Taming the paper monster: Records management, compliance and file security
In sharp contrast to optimistic forecasts that technology would rid your company of the “paper monster,” computers seem to have exacerbated the problem. Now, you’re sending, receiving and storing information electronically and printing copies—lots of copies.
You may be able to live with the mess, but what will happen someday if you need to get your hands on one of those documents? How long would it take you to find a copy of an accounts-receivable report from last July? Could you locate the documents that came with your phone system if something suddenly went haywire? Where would you look if the IRS demanded to see your corporate tax return from 1996?
Without a carefully designed records management program, you could come up empty-handed at the worst possible time, or at the very least be sent searching for a needle in a haystack.
“A well-considered records policy is essential to a healthy bottom line, both as a management tool and as a potential shield from liability,” wrote Norman Bates, president of Liability Consultants Inc., a security management firm in Framingham, Mass., in Security Management.
A records management system offers a number of benefits that offset the costs of developing and implementing it:
• Quick information retrieval.
• Lower operating costs.
• Proof of compliance.
• Protection of your business interests.
• Liability protection.
• Protection against unauthorized access.
• Protection against damage or destruction.
Case Study: Embezzler Has a Field Day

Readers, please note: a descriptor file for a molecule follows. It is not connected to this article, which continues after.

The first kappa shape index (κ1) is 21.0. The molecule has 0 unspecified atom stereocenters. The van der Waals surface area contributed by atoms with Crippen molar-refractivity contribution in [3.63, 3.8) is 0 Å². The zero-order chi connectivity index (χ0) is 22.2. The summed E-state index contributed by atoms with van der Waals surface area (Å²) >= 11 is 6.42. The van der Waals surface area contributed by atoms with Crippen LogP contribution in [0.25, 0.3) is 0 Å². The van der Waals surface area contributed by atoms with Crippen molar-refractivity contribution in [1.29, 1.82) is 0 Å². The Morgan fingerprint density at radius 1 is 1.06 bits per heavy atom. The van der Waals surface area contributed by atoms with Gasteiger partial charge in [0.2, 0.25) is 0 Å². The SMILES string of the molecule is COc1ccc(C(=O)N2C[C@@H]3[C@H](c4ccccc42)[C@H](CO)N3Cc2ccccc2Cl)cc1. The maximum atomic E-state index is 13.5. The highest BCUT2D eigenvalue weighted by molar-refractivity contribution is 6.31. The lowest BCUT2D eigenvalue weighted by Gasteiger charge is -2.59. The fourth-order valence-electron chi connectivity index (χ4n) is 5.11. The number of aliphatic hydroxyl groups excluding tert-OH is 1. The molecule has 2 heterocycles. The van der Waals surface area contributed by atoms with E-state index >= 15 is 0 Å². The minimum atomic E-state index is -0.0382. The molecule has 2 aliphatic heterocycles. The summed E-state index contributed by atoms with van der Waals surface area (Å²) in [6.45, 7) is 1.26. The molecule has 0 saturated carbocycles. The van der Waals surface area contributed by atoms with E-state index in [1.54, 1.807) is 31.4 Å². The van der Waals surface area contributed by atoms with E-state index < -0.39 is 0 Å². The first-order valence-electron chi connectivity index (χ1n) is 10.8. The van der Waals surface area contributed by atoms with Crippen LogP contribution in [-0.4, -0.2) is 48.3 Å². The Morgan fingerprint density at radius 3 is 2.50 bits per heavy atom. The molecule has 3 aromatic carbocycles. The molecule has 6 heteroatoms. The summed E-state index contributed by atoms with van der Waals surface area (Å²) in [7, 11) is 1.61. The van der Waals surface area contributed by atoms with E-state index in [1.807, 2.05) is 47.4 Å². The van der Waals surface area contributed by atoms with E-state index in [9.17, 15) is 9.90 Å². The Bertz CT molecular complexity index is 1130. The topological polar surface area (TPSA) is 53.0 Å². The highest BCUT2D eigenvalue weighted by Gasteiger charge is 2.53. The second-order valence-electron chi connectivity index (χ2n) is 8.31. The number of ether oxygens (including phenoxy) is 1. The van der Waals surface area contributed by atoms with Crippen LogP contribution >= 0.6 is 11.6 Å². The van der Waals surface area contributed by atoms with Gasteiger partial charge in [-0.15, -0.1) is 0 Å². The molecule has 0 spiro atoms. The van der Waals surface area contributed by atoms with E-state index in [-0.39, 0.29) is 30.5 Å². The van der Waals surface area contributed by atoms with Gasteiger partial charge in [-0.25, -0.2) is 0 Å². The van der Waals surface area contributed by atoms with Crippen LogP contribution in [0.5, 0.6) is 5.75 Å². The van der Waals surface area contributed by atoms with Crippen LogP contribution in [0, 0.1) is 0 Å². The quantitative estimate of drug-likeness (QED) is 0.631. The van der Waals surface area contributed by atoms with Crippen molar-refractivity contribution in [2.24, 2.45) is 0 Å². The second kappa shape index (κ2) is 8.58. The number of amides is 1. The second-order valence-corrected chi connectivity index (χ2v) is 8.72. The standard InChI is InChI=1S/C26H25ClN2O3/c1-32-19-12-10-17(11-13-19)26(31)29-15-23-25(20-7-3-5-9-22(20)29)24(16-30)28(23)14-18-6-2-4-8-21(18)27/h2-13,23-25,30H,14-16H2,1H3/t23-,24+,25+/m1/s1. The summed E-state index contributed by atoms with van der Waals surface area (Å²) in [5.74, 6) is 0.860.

Hank Gold, financial adviser and principal in Datavantage, a tax and business services firm in Boston, relates this story, which underscores the high cost of poor records management:
As tax time approached, the owner of a Boston bar began the chore of preparing his annual return. Upon opening his filing cabinet, he found it virtually empty. Apparently, an employee who had been embezzling from the firm had destroyed the company’s receipts to cover his activities. The employee was fired, but the business owner still had no records to substantiate his operating expenses for the year.
His bank was willing to provide copies of all the checks he’d written. However, the owner couldn’t afford the processing fee of $5 apiece plus $20 an hour for labor. Eventually, the IRS used copies of the company’s bank statements to reconstruct the return. It counted all deposits as gross revenue and disallowed all disbursements for lack of support. The bar owner, facing the massive tax levies, was forced to close his business—all because he failed to monitor his records.